since 2 weeks the CPU usage of our Linux MySQL database server is constantly at 99% upwards (2x2,1 GHz and 8GB RAM). We have made no change to the system, which makes this problem all the more bizarre. Only the Ignition database is running on this server. The database and gateway have separate servers. The connections to the database have been from 3 up to 6 connections.
Yes, I restarted both of them. I'll assign 2 more vCPU cores to the server and will look into the performance then. Maybe it is enough to work normally. I just increased the innodb buffer size from 128mb up to 1gb and now the buffer is between 85-90% and not constantly 100%. Then I increased it up to 2gb again and the bufffer size went down to 30%.
The queue that starts every minute, often runs longer than 1 minute. But it is not that complex. Aggregate the data for the last minute and write it into a table. This is for 6 tags each. The query processes in the standard sqlt_data table so it has no index. Can that be the problem?
Oh, yes. Consider not accessing the historian's tables yourself. Ignition provides scripting functions to perform queries for you. Post-process the results in your script if you need additional functionality.
Or don't use the historian (for these tags). Consider using transaction groups (the SQL Bridge module) or their equivalent in scripts to record your data to a traditional "wide" table in your database. Then your summary queries will be dramatically simpler.
I am using a Scheduled Gateway Event Script and I am reading the data via system.tag.queryTagHistory(...).
I assigned 8 cores (2 cores before) and now the cpu load is constant 50-60% which is ok. But I am wondering why the script still runs about 2 minutes long. RAM and CPU are not fully loaded but the query still takes this long.
Is there a possibility to provide more power specifically to this queries?
I am giving the path to the queryTagHistory function and query the "Maximum" from the last minute. I also divide the count I get by the time produced in this minute. So I am getting like 8 values and run a namedQuery wo write in another table in the end. Writing the data is pretty fast but reading the internal database via queryTagHistory is pretty slow / maybe too much workload? Reading a product count, divide it by time producing, add count to specific variables, get bad count and this for 11 tags every minute. Or should this be doable? I need minute values to build a graph of count inside a BI system.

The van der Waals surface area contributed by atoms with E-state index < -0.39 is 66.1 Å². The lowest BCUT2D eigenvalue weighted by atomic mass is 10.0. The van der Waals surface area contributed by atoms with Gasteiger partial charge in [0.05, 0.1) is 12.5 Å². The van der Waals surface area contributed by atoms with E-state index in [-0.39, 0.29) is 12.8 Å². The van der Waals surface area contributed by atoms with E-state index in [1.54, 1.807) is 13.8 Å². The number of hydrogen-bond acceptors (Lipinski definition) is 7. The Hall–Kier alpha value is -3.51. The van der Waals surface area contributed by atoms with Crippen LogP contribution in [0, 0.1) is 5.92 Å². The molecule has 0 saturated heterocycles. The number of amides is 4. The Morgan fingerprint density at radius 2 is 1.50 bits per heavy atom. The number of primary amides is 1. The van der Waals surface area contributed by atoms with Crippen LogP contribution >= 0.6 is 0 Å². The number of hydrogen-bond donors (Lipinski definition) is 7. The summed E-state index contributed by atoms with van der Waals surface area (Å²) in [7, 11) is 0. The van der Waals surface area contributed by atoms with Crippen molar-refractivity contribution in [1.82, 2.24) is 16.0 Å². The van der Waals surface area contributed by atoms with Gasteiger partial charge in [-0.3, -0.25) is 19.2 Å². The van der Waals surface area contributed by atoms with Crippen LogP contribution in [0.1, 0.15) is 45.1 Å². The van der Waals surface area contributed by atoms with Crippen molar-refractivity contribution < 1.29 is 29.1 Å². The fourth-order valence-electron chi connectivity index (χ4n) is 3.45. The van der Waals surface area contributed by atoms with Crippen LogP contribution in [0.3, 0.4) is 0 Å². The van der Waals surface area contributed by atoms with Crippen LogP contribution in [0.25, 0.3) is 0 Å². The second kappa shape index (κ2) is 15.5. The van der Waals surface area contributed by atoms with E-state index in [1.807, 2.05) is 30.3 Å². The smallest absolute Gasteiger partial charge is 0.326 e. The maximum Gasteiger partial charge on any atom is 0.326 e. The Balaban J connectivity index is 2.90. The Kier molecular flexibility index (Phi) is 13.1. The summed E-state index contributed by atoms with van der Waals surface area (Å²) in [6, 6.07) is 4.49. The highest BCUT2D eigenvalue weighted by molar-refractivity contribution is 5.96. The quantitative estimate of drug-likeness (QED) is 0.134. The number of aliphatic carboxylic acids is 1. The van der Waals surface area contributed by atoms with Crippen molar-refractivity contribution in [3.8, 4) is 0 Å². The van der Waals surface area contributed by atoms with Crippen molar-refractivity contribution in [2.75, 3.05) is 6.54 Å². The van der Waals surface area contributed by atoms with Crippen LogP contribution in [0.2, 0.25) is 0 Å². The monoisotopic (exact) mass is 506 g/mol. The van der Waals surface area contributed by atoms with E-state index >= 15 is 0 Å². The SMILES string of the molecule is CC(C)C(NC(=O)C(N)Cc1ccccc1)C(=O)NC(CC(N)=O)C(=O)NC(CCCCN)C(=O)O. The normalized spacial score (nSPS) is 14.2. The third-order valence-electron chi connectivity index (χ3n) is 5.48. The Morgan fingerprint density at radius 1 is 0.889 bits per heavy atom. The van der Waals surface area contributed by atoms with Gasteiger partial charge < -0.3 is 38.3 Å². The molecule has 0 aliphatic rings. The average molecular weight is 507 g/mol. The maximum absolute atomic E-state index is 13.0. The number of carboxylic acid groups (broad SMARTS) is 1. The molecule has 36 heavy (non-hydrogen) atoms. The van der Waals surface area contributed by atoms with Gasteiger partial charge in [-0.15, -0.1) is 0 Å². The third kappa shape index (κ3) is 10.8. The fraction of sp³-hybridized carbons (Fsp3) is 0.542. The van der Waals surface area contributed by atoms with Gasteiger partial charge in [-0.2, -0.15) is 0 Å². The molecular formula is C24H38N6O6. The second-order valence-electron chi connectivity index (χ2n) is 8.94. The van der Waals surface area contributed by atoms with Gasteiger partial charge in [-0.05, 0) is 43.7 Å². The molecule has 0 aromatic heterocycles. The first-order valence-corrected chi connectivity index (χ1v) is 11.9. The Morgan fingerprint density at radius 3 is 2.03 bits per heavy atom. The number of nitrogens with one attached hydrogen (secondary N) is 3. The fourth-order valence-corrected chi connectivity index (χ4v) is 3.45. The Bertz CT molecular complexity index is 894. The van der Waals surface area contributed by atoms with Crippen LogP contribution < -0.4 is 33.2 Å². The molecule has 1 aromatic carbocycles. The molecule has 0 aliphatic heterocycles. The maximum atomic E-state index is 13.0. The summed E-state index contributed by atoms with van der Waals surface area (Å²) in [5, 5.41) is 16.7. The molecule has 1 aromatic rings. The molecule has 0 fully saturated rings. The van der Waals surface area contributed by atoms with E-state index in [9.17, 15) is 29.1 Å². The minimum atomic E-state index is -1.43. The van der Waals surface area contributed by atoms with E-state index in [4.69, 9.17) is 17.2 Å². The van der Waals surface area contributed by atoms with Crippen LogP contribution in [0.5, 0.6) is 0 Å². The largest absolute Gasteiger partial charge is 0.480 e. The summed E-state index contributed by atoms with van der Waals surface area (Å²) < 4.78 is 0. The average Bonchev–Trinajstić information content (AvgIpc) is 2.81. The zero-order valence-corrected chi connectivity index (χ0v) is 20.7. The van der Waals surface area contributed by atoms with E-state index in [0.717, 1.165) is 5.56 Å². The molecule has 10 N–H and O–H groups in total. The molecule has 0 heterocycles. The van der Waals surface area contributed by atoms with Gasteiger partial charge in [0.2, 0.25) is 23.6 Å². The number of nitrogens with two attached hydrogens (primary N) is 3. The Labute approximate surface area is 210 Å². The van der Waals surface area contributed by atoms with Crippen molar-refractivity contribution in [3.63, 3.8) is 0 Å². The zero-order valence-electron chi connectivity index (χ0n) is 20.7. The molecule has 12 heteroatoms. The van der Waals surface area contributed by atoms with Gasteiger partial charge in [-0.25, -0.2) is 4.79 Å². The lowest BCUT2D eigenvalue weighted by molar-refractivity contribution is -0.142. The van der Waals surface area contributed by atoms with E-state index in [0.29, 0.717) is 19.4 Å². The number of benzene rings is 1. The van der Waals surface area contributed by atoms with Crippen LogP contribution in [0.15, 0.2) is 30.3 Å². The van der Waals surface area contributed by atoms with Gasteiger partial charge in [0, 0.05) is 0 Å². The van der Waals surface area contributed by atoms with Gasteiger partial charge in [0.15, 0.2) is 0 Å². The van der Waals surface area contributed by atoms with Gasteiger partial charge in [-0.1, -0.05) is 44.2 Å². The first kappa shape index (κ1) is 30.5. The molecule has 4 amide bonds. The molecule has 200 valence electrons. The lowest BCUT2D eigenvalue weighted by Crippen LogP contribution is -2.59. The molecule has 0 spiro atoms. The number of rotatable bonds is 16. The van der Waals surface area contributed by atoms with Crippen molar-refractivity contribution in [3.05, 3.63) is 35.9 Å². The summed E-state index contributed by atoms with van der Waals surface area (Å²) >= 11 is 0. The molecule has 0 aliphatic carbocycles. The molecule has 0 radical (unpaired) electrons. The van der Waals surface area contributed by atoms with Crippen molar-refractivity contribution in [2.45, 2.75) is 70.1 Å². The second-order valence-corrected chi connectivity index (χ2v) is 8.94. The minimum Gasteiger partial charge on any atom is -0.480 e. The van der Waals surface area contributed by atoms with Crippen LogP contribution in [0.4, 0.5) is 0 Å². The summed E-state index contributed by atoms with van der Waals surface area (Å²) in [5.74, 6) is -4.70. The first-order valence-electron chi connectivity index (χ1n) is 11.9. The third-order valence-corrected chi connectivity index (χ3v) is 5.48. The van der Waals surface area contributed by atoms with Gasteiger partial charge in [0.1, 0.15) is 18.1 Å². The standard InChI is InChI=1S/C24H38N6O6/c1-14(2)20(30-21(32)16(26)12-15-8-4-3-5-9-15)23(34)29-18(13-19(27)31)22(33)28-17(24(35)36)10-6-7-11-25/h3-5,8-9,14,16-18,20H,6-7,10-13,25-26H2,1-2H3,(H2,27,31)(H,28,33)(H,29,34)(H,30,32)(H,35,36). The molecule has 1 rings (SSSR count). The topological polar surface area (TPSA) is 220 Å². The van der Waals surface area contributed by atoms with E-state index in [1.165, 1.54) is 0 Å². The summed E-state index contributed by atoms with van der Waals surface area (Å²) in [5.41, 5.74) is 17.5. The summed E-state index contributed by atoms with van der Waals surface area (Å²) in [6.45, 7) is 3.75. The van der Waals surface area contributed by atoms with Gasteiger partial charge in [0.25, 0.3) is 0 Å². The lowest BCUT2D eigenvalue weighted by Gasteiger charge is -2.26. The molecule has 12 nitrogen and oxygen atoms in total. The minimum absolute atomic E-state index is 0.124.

What size are your partitions set for?
How many tags total?
We will need more information to help but I bet you have the default 1 month partition with millions of records in each. I have found a 3 day partition size to be the sweet spot for our setups.
If they are getting recorded on a schedule unconditionally, the tag historian is not an efficient storage method. Consider using transaction groups (SQL Bridge module) to store many tags together in traditional "wide" tables. This can also be scripted on scheduled events or timer events if you do not wish to purchase that module.
I found that many expression tags where created with historical deadbad mode "off". These tags wrote at a fixed rate of 1000ms. I have to lookup now, how to clean the database from all those redundant entries. I also changed alot at deadbands and min/max time historization. The load of data per day went down by 60%.
I'll also shorten the partion size from month to 1-2 weeks. I took over the system and wondered why the reports needed that long as well. No wonder with 130 million + entries per month from only 9k tags.